Q: Do you see any inappropriate uses of clickers in classrooms?

A: In surveys of students about the use of clickers, it is common to hear students complain about clickers if they are used in ways that do not provide clear learning benefits to the students. For instance, if an instructor uses clickers only to take attendance or give quizzes, students often object to paying for a device just to make the instructor’s job a little easier. If, however, an instructor uses the results of a clicker quiz to review the quiz with the students immediately after they take it, focusing on questions most missed by students and exploring popular incorrect answers, students see this as adding value to their learning experience and are more likely to see the clickers as useful.

Similarly, I have seen an instructor pause during his lecture every 15 minutes or so to ask a very simple factual clicker question answered correctly by almost every student. This served to keep the students awake and taking notes, but the questions themselves did not serve to engage the students in any meaningful way with the course material. I suggested to the instructor that he ask clicker questions that required students to apply ideas just introduced in the lecture to particular situations. He very quickly started brainstorming such questions. I find that often after just a little bit of inspiration, instructors quickly start thinking of creative and effective uses of clickers.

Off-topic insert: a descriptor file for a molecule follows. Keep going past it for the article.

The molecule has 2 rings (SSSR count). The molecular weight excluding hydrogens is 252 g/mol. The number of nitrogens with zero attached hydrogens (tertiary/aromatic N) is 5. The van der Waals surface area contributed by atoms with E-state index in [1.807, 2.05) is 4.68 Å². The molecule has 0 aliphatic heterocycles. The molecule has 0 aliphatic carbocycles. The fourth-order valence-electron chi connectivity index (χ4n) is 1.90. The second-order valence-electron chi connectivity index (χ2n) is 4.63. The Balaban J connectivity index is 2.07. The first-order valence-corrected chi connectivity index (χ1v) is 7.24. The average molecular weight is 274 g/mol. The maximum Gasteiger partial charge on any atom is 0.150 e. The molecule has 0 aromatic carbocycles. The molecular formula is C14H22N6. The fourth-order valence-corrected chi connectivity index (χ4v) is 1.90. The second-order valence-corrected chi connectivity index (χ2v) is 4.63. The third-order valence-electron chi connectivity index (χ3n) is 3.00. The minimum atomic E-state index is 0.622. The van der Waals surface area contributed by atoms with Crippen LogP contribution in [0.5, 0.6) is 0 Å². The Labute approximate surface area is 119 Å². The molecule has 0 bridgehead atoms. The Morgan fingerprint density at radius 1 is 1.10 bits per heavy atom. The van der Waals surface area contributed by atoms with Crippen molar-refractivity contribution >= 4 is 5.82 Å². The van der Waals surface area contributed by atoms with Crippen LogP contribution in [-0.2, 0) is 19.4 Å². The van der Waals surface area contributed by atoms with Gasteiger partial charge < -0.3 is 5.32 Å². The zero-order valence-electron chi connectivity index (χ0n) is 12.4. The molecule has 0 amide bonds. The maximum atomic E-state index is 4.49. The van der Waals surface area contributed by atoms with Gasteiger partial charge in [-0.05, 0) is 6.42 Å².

Q: If you could improve on existing technology in some way, what are the next features you'd like to see for classroom use?

A: Clickers do a great job of collecting and aggregating student responses to multiple-choice questions. Existing technology does not, however, work quite as well with free-response questions. I am hoping to see the development of input devices that allow students to quickly and easily respond with words, phrases, or sentences. I have spoken with several instructors who have started to use systems that allow students to submit responses via various mobile devices -- cell phones, smart phones, and laptops -- that make it easier for students to do so. These developments are exciting, but there is a need for tools that will help instructors quickly make sense of responses to open-ended questions. Development of such tools would open up a lot of possibilities for these systems.